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The meaning of Aloha

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Paul Strauch, Duke’s former surf teammate, recounts a conversation he had with Duke about the power of the word “Aloha.” “Alo” translates to “in the presence,” and “ha” is “the breath of life.” “[Aloha] was a symbol of intense greeting and respect.” This is an outtake from “Waterman—Duke: Ambassador of Aloha.”

Five-time Olympic medalist Duke Kahanamoku shattered records as a swimmer and brought surfing to the world while overcoming rampant racism in a lifetime of personal challenges. Yet, relatively few outside of Hawaii know his considerable impact. Narrated by Jason Momoa, “American Masters: Waterman – Duke: Ambassador of Aloha” brings to light Kahanamoku’s inspiring story in a new documentary featuring original interviews with musician Jack Johnson, surfer Kelly Slater, surfer Carissa Moore and others he has inspired.

TRANSCRIPT

(bright music) - We got in a conversation one day, and I said, 'What do you think the most important word in your vocabulary is?'

And he says, 'Without question, Aloha.'

And I said, 'Really? Why?'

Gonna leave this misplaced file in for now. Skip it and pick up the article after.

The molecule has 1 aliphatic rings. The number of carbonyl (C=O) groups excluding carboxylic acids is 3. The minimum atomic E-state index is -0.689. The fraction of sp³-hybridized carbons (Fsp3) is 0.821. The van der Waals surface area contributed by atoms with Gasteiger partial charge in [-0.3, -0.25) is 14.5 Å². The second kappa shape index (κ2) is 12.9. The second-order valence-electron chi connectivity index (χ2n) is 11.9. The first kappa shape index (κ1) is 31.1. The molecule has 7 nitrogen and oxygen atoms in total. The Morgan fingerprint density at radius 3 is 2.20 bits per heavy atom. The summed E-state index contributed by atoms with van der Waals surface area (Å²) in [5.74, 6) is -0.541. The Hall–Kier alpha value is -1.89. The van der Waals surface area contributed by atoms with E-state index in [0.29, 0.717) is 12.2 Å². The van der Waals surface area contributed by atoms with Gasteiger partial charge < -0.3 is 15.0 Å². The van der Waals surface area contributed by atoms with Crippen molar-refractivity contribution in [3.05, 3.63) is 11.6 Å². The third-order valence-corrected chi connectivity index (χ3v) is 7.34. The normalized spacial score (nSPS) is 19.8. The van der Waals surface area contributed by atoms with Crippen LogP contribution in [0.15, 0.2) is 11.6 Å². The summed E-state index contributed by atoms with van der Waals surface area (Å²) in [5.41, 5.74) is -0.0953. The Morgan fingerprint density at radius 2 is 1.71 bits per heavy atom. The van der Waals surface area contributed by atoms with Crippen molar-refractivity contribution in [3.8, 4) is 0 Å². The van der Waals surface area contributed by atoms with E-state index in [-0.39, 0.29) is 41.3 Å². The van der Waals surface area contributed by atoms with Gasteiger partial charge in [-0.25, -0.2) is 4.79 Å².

And he says, 'You don't know the background.

'It's a composition of two words, 'Alo and ha.

'And Alo means in the presence of, 'literally translated, 'and ha is the breath of life.'

When the Hawaiians greeted each other, they would come up to each other, they would place their forehead on the other person's forehead.

And so your eyes are just very close and they would open their mouth, take a half breath and they would expel it.

And so that breath would be mixed with the other person's breath.

And it was a symbol of intense greeting and respect.

- That's what Aloha really means, right?

It comes from here.

It's in your, noh ah, your pico, your heart, whatever you wanna say.

But it's sharing your spirit, because we all have a spirit, right?

And that spirit is what you share with that person.

And you give, you know, you give that freely of yourself, right?

And that's, that's how I was taught.

That's how it was taught from the beach, at the house, wherever you were at.

If you don't have Aloha then you're not alive.

- He says, 'You know, 'whenever you feel like 'there's discordance in your life, 'look to the word, Aloha.

'Call it out 'you know with your voice.

'And then remember that, 'you know 'in the presence of life and, 'and then bring it to you.'

And it's like a transmutation process that will take place.

And I've never forgotten that.

And it still, you know, resonates with me and I still practice that.

(bright music)

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